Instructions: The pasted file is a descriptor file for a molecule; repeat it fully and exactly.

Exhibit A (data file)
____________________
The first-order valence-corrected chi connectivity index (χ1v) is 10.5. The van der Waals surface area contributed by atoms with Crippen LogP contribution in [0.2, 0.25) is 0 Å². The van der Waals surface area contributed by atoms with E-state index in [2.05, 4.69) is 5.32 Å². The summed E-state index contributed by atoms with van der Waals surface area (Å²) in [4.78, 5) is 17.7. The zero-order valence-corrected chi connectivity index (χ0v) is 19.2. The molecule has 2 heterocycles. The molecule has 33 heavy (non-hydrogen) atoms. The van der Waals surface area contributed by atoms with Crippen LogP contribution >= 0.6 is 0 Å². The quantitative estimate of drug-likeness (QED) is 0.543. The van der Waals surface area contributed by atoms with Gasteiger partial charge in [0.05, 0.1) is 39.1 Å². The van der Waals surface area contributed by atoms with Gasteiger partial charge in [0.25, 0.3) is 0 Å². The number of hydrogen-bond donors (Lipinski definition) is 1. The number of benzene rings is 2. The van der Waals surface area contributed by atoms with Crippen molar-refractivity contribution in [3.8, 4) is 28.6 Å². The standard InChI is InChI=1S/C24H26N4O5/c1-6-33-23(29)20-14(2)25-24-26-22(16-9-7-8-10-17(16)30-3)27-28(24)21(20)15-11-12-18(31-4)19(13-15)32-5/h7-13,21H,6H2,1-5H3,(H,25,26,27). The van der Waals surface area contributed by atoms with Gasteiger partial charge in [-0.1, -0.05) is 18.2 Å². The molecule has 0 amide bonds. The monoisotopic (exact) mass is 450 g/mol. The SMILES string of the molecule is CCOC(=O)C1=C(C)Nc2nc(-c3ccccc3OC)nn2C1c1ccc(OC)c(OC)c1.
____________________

The first-order valence-corrected chi connectivity index (χ1v) is 10.5. The van der Waals surface area contributed by atoms with Crippen LogP contribution in [0.2, 0.25) is 0 Å². The van der Waals surface area contributed by atoms with E-state index in [2.05, 4.69) is 5.32 Å². The summed E-state index contributed by atoms with van der Waals surface area (Å²) in [4.78, 5) is 17.7. The zero-order valence-corrected chi connectivity index (χ0v) is 19.2. The molecule has 2 heterocycles. The molecule has 33 heavy (non-hydrogen) atoms. The van der Waals surface area contributed by atoms with Crippen LogP contribution >= 0.6 is 0 Å². The quantitative estimate of drug-likeness (QED) is 0.543. The van der Waals surface area contributed by atoms with Gasteiger partial charge in [0.05, 0.1) is 39.1 Å². The van der Waals surface area contributed by atoms with Gasteiger partial charge in [0.25, 0.3) is 0 Å². The number of hydrogen-bond donors (Lipinski definition) is 1. The number of benzene rings is 2. The van der Waals surface area contributed by atoms with Crippen molar-refractivity contribution in [3.8, 4) is 28.6 Å². The standard InChI is InChI=1S/C24H26N4O5/c1-6-33-23(29)20-14(2)25-24-26-22(16-9-7-8-10-17(16)30-3)27-28(24)21(20)15-11-12-18(31-4)19(13-15)32-5/h7-13,21H,6H2,1-5H3,(H,25,26,27). The van der Waals surface area contributed by atoms with Gasteiger partial charge in [-0.1, -0.05) is 18.2 Å². The molecule has 0 amide bonds. The monoisotopic (exact) mass is 450 g/mol. The SMILES string of the molecule is CCOC(=O)C1=C(C)Nc2nc(-c3ccccc3OC)nn2C1c1ccc(OC)c(OC)c1.